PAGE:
Questions tagged [whose]

The tag has no usage guidance.

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2answers
48 views

Is it correct to use “whose” with prepositions in relative clauses?

I'm working with relative clauses and I'm trying to get a comprehensive view, and that includes the use of prepositions. When talking about whose, we learn that it is not really a relative pronoun, ...
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0answers
5 views

propositions, using that which whose [migrated]

Is the following sentence correct? "It is an organization including the countries, all or a significant part of their population has a connection with French language and culture." If not, how can I ...
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0answers
27 views

“Whose” but not in reference to humans [duplicate]

I want to write "Hall thrusters are propulsion devices whose power spans from 0.1 to 20 kW." I am not sure about "whose" part, because it feels like it's supposed to be used only when talking about ...
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0answers
39 views

Omitting whose in relative clauses [closed]

I know object defining relative pronouns can be omitted. But I cannot figure out whether whose is object or subject of the sentences.
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1answer
99 views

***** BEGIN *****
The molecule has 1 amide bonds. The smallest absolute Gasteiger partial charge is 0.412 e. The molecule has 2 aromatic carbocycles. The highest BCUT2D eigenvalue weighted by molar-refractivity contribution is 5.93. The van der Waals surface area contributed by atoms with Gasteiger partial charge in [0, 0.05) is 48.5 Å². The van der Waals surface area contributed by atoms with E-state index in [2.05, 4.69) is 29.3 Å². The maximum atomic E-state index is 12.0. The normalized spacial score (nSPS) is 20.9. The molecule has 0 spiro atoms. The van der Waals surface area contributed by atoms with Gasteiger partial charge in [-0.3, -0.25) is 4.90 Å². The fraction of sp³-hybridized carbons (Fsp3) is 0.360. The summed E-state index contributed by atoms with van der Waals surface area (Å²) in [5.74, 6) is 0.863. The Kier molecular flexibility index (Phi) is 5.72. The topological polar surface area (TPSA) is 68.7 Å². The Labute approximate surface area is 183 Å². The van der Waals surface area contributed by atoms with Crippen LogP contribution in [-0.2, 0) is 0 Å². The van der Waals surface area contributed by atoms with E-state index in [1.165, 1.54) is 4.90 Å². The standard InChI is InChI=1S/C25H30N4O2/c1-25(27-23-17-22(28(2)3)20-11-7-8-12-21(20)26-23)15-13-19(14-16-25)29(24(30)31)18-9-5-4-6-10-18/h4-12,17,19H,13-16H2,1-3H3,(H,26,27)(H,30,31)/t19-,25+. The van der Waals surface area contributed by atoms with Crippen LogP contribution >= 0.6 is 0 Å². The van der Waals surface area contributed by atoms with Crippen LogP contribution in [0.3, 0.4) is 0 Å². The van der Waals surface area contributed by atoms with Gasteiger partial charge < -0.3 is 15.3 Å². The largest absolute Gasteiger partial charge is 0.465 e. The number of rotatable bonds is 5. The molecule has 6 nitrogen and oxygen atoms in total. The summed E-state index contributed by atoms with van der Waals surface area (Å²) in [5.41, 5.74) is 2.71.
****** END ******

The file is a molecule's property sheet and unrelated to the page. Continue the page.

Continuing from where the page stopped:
I am confused of using 'who' or 'whom' or 'whose' in the sentence [closed]

Is it right to say? He can recognize brands of cars that are whose certain country has a manufacturer of. I am certainly confused to compose such complicated sentences. UPD. I think it may be a ...
1
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1answer
435 views

“They are…” vs. “these are…” when answering the question" Whose xxx are these? [closed]

When people ask me: "Whose xx are these"? Which one should I use to answer them: "They are...." "These are..."? Which one is grammatically correct?
4
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2answers
5k views

Possessive form of “which” [duplicate]

The possessive form of who is whose. What is the equivalent possessive form of which? which has the same purpose as who as a placeholder in a secondary sentence, with the difference that who is for ...
2
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1answer
182 views

most of whose was from

Oxford Modern English Grammar (OMEG) by Bas Aarts has these passages on page 52: ... ... ... ... Sentence (40) is apparently taken from an Independent article "How Tuna Conquered ...